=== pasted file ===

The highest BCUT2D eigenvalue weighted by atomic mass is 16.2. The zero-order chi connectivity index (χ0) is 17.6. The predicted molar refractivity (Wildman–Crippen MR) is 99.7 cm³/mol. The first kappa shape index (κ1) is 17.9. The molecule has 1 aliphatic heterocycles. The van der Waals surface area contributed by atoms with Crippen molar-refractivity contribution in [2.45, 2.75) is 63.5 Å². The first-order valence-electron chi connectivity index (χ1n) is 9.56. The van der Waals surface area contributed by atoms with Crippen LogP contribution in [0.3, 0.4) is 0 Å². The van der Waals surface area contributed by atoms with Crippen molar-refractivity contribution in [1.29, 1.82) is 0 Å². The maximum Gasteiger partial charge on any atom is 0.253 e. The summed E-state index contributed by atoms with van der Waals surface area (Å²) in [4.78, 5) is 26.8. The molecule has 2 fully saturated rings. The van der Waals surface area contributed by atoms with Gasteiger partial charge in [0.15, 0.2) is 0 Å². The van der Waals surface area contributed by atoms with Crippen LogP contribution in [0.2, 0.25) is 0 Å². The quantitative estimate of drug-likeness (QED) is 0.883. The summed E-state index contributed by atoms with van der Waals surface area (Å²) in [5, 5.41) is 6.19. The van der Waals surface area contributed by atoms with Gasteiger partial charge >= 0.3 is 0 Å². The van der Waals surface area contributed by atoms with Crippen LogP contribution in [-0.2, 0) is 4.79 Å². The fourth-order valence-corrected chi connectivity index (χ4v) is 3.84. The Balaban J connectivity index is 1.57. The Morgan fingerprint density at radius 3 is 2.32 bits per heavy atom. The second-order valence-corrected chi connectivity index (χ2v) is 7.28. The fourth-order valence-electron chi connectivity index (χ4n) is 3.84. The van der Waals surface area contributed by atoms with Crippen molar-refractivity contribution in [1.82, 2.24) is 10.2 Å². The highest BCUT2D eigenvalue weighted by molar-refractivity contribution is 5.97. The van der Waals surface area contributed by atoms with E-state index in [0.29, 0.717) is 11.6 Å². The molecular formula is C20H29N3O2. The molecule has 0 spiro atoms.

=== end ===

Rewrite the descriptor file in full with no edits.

The highest BCUT2D eigenvalue weighted by atomic mass is 16.2. The zero-order chi connectivity index (χ0) is 17.6. The predicted molar refractivity (Wildman–Crippen MR) is 99.7 cm³/mol. The first kappa shape index (κ1) is 17.9. The molecule has 1 aliphatic heterocycles. The van der Waals surface area contributed by atoms with Crippen molar-refractivity contribution in [2.45, 2.75) is 63.5 Å². The first-order valence-electron chi connectivity index (χ1n) is 9.56. The van der Waals surface area contributed by atoms with Crippen LogP contribution in [0.3, 0.4) is 0 Å². The van der Waals surface area contributed by atoms with Crippen molar-refractivity contribution in [1.29, 1.82) is 0 Å². The maximum Gasteiger partial charge on any atom is 0.253 e. The summed E-state index contributed by atoms with van der Waals surface area (Å²) in [4.78, 5) is 26.8. The molecule has 2 fully saturated rings. The van der Waals surface area contributed by atoms with Gasteiger partial charge in [0.15, 0.2) is 0 Å². The van der Waals surface area contributed by atoms with Crippen LogP contribution in [0.2, 0.25) is 0 Å². The quantitative estimate of drug-likeness (QED) is 0.883. The summed E-state index contributed by atoms with van der Waals surface area (Å²) in [5, 5.41) is 6.19. The van der Waals surface area contributed by atoms with Gasteiger partial charge >= 0.3 is 0 Å². The van der Waals surface area contributed by atoms with Crippen LogP contribution in [-0.2, 0) is 4.79 Å². The fourth-order valence-corrected chi connectivity index (χ4v) is 3.84. The Balaban J connectivity index is 1.57. The Morgan fingerprint density at radius 3 is 2.32 bits per heavy atom. The second-order valence-corrected chi connectivity index (χ2v) is 7.28. The fourth-order valence-electron chi connectivity index (χ4n) is 3.84. The van der Waals surface area contributed by atoms with Crippen molar-refractivity contribution in [1.82, 2.24) is 10.2 Å². The highest BCUT2D eigenvalue weighted by molar-refractivity contribution is 5.97. The van der Waals surface area contributed by atoms with E-state index in [0.29, 0.717) is 11.6 Å². The molecular formula is C20H29N3O2. The molecule has 0 spiro atoms.